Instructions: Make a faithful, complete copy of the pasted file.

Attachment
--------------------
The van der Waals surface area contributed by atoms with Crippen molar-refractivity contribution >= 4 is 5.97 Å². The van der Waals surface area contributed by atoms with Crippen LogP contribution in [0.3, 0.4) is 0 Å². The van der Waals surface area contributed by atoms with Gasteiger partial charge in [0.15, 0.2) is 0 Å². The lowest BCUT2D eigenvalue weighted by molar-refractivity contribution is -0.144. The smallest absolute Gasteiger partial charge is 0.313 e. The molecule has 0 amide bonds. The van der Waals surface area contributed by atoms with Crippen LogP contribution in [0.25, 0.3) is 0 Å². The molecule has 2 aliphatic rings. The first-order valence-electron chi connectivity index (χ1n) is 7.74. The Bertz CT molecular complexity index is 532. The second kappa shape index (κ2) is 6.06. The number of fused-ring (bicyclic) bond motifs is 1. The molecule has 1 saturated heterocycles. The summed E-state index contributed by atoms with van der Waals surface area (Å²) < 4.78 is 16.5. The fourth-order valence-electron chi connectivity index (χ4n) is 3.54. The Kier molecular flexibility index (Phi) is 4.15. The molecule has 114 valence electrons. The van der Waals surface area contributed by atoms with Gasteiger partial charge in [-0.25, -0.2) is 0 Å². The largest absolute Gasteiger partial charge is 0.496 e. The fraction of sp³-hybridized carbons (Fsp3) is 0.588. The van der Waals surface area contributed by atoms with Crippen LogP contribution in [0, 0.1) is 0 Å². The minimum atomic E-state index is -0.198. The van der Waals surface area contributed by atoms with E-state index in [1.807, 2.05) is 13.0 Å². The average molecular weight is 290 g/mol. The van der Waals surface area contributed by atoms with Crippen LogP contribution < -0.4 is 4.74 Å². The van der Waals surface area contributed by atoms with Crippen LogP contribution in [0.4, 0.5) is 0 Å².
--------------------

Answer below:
The van der Waals surface area contributed by atoms with Crippen molar-refractivity contribution >= 4 is 5.97 Å². The van der Waals surface area contributed by atoms with Crippen LogP contribution in [0.3, 0.4) is 0 Å². The van der Waals surface area contributed by atoms with Gasteiger partial charge in [0.15, 0.2) is 0 Å². The lowest BCUT2D eigenvalue weighted by molar-refractivity contribution is -0.144. The smallest absolute Gasteiger partial charge is 0.313 e. The molecule has 0 amide bonds. The van der Waals surface area contributed by atoms with Crippen LogP contribution in [0.25, 0.3) is 0 Å². The molecule has 2 aliphatic rings. The first-order valence-electron chi connectivity index (χ1n) is 7.74. The Bertz CT molecular complexity index is 532. The second kappa shape index (κ2) is 6.06. The number of fused-ring (bicyclic) bond motifs is 1. The molecule has 1 saturated heterocycles. The summed E-state index contributed by atoms with van der Waals surface area (Å²) < 4.78 is 16.5. The fourth-order valence-electron chi connectivity index (χ4n) is 3.54. The Kier molecular flexibility index (Phi) is 4.15. The molecule has 114 valence electrons. The van der Waals surface area contributed by atoms with Gasteiger partial charge in [-0.25, -0.2) is 0 Å². The largest absolute Gasteiger partial charge is 0.496 e. The fraction of sp³-hybridized carbons (Fsp3) is 0.588. The van der Waals surface area contributed by atoms with Crippen LogP contribution in [0, 0.1) is 0 Å². The minimum atomic E-state index is -0.198. The van der Waals surface area contributed by atoms with E-state index in [1.807, 2.05) is 13.0 Å². The average molecular weight is 290 g/mol. The van der Waals surface area contributed by atoms with Crippen LogP contribution < -0.4 is 4.74 Å². The van der Waals surface area contributed by atoms with Crippen LogP contribution in [0.4, 0.5) is 0 Å².